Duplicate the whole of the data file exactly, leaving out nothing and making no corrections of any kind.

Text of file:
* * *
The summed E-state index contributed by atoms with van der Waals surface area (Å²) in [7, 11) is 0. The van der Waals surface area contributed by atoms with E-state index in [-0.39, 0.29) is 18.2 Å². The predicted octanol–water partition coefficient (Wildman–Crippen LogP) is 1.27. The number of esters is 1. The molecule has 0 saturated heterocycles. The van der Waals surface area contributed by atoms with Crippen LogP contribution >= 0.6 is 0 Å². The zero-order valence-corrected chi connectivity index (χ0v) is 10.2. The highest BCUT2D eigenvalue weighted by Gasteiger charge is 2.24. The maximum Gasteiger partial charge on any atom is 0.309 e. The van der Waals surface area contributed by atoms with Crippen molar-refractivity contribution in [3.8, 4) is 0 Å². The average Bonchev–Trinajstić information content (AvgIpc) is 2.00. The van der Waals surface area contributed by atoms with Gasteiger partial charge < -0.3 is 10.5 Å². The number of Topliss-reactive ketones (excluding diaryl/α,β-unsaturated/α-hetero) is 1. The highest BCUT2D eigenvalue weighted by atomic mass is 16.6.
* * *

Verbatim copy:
The summed E-state index contributed by atoms with van der Waals surface area (Å²) in [7, 11) is 0. The van der Waals surface area contributed by atoms with E-state index in [-0.39, 0.29) is 18.2 Å². The predicted octanol–water partition coefficient (Wildman–Crippen LogP) is 1.27. The number of esters is 1. The molecule has 0 saturated heterocycles. The van der Waals surface area contributed by atoms with Crippen LogP contribution >= 0.6 is 0 Å². The zero-order valence-corrected chi connectivity index (χ0v) is 10.2. The highest BCUT2D eigenvalue weighted by Gasteiger charge is 2.24. The maximum Gasteiger partial charge on any atom is 0.309 e. The van der Waals surface area contributed by atoms with Crippen molar-refractivity contribution in [3.8, 4) is 0 Å². The average Bonchev–Trinajstić information content (AvgIpc) is 2.00. The van der Waals surface area contributed by atoms with Gasteiger partial charge < -0.3 is 10.5 Å². The number of Topliss-reactive ketones (excluding diaryl/α,β-unsaturated/α-hetero) is 1. The highest BCUT2D eigenvalue weighted by atomic mass is 16.6.